Named one of NPR's Favorite Artists of 2011, American tenor Nicholas Phan returns to the music of Benjamin Britten (1913-1976) on a new album available today, October 9 from Avie.
On the eve of the Britten centenary, Still Falls the Rain showcases both the great British composer's remarkable gift as a collaborator and Phan's increasingly lauded interpretative powers. The album features The Heart of the Matter, a song cycle for tenor, narrator, horn, and piano, performed here by renowned actor Alan Cumming, as well as the principal hornist of the Philadelphia Orchestra, Jennifer Montone, and pianist Myra Huang, Phan's long-time recital partner.
The album also includes: A Birthday Hansel, Op. 92; Canticle V – The Death of Saint Narcissus, Op. 89; Folksong Arrangements for Voice and Harp, with the award-winning Israeli harpist Sivan Magen; and Folksong Arrangements for Voice and Piano, including "Greensleeves" and "The Holly and the Ivy." Phan's previous Britten release, his solo debut recording, Winter Words, was a breakthrough project for Phan; it made many "Best of 2011" lists, including those of the New York Times, the New Yorker, Time Out New York, the Boston Globe, and the Toronto Star. Phan will celebrate the release of Still Falls the Rain with a Britten program at New York's popular downtown music club Le Poisson Rouge on October 15.
"My idea for Still Falls the Rain was to focus on Britten as a collaborator – he wrote much of his music for specific musicians, which accounts for some of the unusual instrumental combinations in his vocal chamber music," says Phan. The previous album, Winter Words, contained song repertoire that Britten created for his life-partner, tenor Peter Pears, including the Seven Sonnets of Michelangelo and the cycle of Thomas Hardy settings which gave the album its name. For the second album, the musical focus is Britten's relationships with other musicians. In addition to The Heart of the Matter – inspired by the poet Edith Sitwell and hornist Dennis Brain – the remainder of the album consists of the complete songs that the composer wrote for Pears to perform with harpist Osian Ellis when, toward the end of his life, Britten himself was too ill to accompany Pears in recital.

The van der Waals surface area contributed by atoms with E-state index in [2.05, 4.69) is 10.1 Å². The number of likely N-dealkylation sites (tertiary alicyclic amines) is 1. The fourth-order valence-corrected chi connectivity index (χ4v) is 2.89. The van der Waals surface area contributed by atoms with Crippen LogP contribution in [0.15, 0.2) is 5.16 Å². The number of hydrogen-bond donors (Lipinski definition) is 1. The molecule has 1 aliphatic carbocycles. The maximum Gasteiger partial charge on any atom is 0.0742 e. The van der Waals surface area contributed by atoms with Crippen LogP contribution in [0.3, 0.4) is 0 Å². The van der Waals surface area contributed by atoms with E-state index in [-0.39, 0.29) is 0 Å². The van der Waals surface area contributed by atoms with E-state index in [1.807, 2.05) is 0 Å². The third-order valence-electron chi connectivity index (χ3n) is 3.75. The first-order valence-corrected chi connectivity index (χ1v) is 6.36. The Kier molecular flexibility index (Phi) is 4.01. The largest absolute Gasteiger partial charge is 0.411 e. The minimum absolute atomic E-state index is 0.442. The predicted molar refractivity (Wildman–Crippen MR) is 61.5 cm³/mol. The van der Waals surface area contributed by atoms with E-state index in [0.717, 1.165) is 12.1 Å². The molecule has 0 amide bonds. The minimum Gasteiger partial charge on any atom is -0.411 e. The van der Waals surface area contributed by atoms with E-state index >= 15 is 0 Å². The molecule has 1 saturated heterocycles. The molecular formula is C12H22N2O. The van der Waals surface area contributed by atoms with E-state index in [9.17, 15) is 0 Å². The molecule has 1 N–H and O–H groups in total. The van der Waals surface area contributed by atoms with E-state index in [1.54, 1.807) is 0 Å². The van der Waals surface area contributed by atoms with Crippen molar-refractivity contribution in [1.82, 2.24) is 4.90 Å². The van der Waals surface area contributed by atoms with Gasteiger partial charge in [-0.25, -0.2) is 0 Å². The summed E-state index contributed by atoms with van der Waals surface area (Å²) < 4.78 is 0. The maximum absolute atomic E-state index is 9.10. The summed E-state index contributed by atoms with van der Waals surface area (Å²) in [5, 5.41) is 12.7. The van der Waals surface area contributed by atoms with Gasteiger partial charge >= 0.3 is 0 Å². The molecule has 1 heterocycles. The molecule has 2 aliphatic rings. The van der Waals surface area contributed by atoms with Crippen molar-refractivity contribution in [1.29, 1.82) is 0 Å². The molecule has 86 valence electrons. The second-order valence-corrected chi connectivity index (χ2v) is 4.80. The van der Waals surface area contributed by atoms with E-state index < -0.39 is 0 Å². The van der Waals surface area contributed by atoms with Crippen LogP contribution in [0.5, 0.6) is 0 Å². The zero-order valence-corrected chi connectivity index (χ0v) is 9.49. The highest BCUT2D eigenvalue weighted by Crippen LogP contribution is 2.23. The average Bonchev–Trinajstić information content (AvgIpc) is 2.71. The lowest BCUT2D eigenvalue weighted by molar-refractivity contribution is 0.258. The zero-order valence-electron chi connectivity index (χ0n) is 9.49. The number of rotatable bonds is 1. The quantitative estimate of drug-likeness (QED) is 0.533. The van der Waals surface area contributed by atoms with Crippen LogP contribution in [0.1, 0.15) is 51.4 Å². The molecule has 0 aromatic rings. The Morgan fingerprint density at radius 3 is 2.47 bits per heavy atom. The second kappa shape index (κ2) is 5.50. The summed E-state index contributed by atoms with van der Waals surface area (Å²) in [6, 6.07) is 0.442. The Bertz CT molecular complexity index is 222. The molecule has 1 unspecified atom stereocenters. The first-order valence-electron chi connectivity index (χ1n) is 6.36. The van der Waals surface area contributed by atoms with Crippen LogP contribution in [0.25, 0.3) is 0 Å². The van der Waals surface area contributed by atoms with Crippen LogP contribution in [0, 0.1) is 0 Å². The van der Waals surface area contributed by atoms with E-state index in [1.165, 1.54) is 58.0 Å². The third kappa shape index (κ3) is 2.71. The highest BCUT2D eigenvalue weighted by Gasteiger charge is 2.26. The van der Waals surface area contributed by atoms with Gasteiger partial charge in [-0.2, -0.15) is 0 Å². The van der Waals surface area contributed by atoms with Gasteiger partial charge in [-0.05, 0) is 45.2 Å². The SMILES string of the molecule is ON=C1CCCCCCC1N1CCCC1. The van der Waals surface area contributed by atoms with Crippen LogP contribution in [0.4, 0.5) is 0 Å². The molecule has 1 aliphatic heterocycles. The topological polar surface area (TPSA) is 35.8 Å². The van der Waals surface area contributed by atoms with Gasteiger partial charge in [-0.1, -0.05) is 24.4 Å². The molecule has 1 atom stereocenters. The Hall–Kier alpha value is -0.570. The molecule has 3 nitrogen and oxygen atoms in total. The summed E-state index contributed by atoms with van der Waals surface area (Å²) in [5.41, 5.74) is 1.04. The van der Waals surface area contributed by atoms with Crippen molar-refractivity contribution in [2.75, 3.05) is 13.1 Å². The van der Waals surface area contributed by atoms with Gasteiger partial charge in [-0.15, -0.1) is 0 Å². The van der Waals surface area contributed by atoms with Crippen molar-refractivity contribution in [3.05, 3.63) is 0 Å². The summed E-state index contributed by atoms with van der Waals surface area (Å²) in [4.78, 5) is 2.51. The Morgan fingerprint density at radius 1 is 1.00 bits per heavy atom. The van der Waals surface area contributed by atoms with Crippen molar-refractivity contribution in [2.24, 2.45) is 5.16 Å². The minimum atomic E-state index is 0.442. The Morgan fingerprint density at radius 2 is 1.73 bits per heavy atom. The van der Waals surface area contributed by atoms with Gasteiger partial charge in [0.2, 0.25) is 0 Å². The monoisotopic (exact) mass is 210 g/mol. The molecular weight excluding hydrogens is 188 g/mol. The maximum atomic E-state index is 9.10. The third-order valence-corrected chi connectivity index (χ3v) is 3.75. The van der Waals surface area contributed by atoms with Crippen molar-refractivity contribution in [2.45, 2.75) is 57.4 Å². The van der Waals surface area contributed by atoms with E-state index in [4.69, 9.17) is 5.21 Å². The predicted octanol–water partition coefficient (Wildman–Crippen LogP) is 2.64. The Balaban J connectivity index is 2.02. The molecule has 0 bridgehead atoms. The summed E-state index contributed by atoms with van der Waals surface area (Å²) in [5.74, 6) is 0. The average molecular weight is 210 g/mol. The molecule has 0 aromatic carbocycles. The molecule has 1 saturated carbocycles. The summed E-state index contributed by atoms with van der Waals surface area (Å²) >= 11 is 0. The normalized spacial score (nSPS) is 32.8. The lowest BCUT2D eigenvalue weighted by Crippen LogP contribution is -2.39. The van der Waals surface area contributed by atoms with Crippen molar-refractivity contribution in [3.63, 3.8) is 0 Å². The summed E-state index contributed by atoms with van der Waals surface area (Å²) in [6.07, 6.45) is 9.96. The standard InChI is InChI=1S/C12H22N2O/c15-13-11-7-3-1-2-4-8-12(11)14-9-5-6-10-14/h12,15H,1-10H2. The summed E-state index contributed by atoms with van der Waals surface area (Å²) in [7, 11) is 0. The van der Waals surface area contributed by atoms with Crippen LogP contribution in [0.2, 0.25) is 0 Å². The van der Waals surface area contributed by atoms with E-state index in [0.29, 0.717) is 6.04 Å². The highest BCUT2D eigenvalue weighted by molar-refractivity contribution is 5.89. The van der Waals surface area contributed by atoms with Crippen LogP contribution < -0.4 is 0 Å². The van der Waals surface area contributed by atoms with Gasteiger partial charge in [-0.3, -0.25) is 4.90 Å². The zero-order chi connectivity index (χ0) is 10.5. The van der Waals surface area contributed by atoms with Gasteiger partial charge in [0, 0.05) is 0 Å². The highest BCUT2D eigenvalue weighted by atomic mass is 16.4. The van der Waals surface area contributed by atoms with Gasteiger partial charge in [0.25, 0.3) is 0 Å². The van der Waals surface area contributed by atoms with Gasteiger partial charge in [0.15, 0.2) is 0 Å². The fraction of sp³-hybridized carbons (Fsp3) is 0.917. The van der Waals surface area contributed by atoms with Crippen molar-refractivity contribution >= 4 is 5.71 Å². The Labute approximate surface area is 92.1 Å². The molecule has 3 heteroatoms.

For The Heart of the Matter, Phan happily – and gratefully – engaged the noted actor Alan Cumming as narrator. Phan explains the background of this work and his appreciation for Cumming's contribution:
Britten conceived of this piece for a special night at the Aldeburgh Festival, and it was only performed once in his lifetime. He wanted to showcase the poetry of Edith Sitwell, who was famous at the time for being a reader. So there are spoken poems as part of this piece in addition to the poetry that Britten set to music. We were so lucky to get Alan Cumming to come and read these spoken portions of the piece. Alan is just amazing on the album because he's a master of dealing with text. He is such a virtuoso that he just performed all of the roles in Macbeth in a one-man production of Shakespeare's play – both at Lincoln Center and at the National Theater of Scotland. In his reading of Sitwell's expressively colorful poetry you can really hear how he can pull every emotional nuance out of the text. The way he reads these poems is very moving.
The Connecticut-born, Michigan-raised Phan documents his journey as a musician in his blog HERE. The tenor explains its name: "I sing. I travel. I am half Greek and half Chinese – thus, the blog's name, a combination of the two nationalities in French."
Additional information about Nicholas Phan, including a complete biography, is available at the artist's website: www.nicholas-phan.com.